It is that time of year when articles start popping up left and right on fitness sites about getting that “bikini body” or “beach body”. There are countless exercise regimens, nutrition plans and diet products that market behind this concept. But those articles, diets and exercise plans really aren’t about fitness. They highlight a culture of body shaming that is being perpetuated in our culture often through a disguise of health and fitness. Not only is it superficial and a really shitty thing to do, but it also distorts the perceptions of health and fitness in our culture. It changes the way people approach fitness & nutrition by making it more about being skinny than about overall health and wellbeing. Part of this emphasis on weight is because of the chronic conditions associated with being overweight/obese, but part of the emphasis is likely because of prejudiced beauty standards in our culture. If the discussion of weight in health and fitness was strictly scientific in nature, fitness magazines would not say “look your best” or “earn that bikini body” when talking about weight loss.
The Bikini Body
There has been a myth that has been created that you need to look a certain way to wear a bikini.
There is no such thing as an “appropriate” body for wearing a bikini. Some people have the nerve to attempt to rationalize their prejudice by saying being fat is unhealthy and that is why fat people shouldn’t wear a bikini. Last I checked, whether you wear a bikini or not has nothing to do with fitness. The only difference wearing a bikini has in the realm of health is that it increases the surface area of your skin that may or may not get a sunburn (but there is sunscreen for that).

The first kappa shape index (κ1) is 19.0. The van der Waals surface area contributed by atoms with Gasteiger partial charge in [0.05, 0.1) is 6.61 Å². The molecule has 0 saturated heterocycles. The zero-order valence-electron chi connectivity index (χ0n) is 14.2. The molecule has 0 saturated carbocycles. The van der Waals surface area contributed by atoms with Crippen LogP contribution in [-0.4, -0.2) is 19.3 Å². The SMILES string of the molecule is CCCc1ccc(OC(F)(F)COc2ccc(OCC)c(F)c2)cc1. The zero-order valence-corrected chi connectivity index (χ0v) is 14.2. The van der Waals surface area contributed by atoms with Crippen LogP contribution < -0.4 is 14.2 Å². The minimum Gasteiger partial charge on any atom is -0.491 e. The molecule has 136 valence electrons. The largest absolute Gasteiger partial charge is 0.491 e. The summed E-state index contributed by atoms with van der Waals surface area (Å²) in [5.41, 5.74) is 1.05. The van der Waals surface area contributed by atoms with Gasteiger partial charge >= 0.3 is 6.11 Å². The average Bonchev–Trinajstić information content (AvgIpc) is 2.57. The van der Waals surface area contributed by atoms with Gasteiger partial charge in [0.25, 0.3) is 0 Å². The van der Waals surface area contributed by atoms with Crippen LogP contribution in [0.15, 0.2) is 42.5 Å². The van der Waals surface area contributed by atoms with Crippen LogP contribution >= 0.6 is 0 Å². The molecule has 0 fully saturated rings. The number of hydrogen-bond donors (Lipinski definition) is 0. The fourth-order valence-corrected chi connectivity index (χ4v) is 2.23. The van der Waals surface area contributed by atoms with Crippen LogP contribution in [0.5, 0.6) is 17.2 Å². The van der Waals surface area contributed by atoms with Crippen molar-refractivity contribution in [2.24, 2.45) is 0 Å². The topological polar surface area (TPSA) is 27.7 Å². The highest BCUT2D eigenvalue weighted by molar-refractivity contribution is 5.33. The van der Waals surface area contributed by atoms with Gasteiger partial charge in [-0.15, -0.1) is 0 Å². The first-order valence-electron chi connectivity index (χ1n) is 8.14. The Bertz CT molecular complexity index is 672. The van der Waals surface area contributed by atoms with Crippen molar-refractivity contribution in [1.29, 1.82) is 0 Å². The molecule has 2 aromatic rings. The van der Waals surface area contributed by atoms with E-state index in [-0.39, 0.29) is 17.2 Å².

There are also people who attempt to rationalize the idea of an appropriate size for wearing a bikini by saying seeing certain people in bikinis makes some people uncomfortable. Their discomfort is because of their prejudice, not because there is anything harmful or wrong with anyone of any size wearing a bikini.
What someone decides to wear for swimsuit season is a matter of what they feel best in. There is no justification for body shaming. Body shaming is horrible and it certainly has no place in health and fitness.
Being able to love and accept yourself is key to living a healthy lifestyle. Everyone deserves to love their body. Everyone deserves to feel beautiful. I believe that part of loving your body is making healthy choices, but part of it means accepting yourself as you are. It means making the choices based on what you consider the best version of yourself. That means something different to each individual.
I think loving yourself is especially important when making changes in your own lifestyle. When you change your behaviors out of love rather than shame, it is much easier to continue making healthy changes and feel good about yourself in the process. I believe that the first step towards becoming what you consider a better version of yourself in the future is being at peace with yourself in the present.